Wear Blue to Promote Colon Cancer Awareness
February 27, 2009
By Dagny Stuart
The first annual “Dress in Blue Day” to promote colon cancer awareness will be held Friday, March 6.
In the United States, colorectal cancer is the No. 2 cause of cancer death and this year will kill as many people as breast cancer and AIDS combined.
Colorectal cancer strikes both men and women and is even more prevalent among African-Americans. Smoking, a diet high in fat and low in calcium, folate and fiber, and a family history of the disease are all risk factors. More than 90 percent of colon cancer cases are diagnosed after age 50.
“We want to remind everyone to start getting screened at age 50 and even earlier if they have a family history of colorectal cancer,” said Sheila Bates, manager of Community Outreach for Vanderbilt-Ingram Cancer Center.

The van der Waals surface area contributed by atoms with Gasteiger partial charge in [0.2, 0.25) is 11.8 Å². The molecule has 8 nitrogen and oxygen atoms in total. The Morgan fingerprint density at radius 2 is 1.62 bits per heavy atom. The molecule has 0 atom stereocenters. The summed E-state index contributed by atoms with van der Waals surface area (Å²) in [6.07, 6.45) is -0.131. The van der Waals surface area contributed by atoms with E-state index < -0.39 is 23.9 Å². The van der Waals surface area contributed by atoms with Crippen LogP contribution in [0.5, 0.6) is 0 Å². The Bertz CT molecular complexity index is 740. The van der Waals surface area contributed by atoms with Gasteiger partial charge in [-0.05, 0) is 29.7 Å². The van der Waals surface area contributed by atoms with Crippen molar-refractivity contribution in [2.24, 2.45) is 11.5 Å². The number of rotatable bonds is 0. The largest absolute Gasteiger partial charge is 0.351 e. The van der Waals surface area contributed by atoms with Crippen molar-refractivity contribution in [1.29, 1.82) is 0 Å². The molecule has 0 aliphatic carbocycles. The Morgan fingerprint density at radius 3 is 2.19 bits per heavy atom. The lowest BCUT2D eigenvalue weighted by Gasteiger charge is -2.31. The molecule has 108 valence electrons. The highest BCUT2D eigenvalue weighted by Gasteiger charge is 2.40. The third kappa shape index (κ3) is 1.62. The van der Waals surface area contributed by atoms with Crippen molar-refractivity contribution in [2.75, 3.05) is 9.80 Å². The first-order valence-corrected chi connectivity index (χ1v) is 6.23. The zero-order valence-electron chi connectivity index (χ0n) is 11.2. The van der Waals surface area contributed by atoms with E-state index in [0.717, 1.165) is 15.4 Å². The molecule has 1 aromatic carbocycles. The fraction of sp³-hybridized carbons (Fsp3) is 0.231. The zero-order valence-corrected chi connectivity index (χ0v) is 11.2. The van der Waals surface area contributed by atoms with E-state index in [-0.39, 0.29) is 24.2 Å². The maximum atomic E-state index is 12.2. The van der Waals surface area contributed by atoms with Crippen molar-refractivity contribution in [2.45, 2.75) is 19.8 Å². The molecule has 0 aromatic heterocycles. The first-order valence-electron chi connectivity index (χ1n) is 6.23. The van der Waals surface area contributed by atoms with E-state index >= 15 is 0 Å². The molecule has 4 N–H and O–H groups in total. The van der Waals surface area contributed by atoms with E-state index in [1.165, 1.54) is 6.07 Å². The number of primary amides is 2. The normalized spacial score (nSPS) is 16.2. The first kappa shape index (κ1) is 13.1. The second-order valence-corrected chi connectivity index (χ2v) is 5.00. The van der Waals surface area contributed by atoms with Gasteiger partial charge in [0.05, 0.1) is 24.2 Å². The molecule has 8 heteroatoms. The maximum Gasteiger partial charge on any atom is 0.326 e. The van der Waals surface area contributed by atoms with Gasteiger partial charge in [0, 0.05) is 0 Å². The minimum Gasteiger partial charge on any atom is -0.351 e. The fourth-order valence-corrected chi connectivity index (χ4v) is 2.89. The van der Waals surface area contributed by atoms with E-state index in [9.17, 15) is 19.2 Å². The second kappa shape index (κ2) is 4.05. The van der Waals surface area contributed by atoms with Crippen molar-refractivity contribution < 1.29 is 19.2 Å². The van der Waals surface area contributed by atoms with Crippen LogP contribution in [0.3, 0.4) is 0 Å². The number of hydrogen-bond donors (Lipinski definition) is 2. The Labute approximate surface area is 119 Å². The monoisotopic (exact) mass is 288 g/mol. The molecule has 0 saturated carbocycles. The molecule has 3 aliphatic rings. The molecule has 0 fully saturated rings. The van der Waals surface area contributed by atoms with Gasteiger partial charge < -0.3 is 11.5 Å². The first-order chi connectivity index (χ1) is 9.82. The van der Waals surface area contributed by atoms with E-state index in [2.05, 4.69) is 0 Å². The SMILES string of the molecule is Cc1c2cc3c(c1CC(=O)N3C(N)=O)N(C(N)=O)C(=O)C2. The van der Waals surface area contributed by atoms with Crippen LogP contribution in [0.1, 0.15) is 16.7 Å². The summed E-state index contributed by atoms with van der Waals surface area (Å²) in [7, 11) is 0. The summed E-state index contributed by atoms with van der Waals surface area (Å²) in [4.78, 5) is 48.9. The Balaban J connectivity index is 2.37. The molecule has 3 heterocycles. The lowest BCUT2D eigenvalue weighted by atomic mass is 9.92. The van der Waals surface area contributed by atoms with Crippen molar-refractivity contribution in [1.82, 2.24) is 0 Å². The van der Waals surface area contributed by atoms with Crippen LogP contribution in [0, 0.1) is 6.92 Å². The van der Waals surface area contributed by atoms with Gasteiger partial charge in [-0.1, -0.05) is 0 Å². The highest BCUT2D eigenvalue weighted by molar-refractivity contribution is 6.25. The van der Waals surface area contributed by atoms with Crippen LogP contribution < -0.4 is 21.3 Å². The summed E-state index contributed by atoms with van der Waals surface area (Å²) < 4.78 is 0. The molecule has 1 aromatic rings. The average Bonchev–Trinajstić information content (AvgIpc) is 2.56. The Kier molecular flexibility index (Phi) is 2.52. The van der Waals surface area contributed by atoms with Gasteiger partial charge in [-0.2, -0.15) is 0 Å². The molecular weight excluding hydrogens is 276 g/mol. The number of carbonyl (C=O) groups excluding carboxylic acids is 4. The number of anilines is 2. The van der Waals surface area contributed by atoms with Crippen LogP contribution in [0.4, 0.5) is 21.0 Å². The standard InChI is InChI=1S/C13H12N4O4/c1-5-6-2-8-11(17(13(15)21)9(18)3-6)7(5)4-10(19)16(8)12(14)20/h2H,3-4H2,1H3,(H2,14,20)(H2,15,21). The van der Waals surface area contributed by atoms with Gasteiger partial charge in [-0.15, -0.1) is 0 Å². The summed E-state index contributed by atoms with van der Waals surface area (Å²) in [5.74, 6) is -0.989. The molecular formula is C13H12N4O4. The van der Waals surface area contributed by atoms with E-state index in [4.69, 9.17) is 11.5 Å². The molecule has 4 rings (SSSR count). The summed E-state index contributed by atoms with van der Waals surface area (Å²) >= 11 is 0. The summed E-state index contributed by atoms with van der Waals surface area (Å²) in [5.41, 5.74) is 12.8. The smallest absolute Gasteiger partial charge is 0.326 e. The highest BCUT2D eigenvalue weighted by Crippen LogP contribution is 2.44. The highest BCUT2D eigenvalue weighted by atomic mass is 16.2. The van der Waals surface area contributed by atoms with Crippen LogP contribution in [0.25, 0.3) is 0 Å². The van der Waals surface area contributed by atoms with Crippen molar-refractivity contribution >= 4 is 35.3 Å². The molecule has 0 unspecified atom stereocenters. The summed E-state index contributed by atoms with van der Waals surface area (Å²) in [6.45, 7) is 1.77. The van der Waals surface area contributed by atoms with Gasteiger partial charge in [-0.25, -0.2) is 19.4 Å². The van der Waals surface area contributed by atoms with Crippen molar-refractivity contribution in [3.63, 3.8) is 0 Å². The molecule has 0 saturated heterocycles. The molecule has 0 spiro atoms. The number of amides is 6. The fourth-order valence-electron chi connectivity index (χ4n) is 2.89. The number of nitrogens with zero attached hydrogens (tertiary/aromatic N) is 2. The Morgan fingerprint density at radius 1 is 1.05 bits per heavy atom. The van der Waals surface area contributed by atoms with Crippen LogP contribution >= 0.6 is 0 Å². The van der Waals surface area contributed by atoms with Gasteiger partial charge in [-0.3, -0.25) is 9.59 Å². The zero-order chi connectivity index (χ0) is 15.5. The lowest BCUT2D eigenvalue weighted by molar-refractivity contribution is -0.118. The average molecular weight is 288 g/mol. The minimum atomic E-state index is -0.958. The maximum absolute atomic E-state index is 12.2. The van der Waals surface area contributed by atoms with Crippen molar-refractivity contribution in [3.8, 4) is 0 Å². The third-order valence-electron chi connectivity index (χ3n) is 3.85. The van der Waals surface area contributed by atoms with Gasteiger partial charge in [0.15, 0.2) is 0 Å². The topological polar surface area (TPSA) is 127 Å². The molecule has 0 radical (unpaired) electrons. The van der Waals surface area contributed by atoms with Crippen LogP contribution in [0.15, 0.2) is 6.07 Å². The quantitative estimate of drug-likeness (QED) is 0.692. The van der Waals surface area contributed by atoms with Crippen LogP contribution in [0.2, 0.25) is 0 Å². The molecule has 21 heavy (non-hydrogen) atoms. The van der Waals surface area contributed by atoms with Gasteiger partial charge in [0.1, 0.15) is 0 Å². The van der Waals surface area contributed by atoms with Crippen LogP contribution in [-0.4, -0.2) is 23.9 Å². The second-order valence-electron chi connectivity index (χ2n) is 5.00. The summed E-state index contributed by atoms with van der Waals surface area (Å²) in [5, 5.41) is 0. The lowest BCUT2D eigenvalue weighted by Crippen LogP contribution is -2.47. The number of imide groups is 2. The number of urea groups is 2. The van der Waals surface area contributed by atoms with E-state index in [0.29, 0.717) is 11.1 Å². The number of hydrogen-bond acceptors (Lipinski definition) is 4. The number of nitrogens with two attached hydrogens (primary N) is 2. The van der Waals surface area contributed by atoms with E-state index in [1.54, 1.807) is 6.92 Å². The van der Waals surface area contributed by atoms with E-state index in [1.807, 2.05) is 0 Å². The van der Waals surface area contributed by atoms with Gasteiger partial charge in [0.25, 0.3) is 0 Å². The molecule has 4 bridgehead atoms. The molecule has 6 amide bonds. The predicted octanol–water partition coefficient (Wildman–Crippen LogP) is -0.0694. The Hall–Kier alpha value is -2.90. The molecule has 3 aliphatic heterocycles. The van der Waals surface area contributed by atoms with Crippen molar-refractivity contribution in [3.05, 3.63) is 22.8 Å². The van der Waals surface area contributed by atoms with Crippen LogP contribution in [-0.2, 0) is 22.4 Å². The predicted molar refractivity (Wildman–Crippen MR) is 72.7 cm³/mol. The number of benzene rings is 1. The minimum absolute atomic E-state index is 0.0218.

Colonoscopy remains one of the best tests to detect the disease. Polyps that grow inside the colon lining may go on to become cancer and those polyps can be removed during a colonoscopy.
“This truly is a disease that often can be prevented with screening, and that’s a wonderful message to share,” said Bates.
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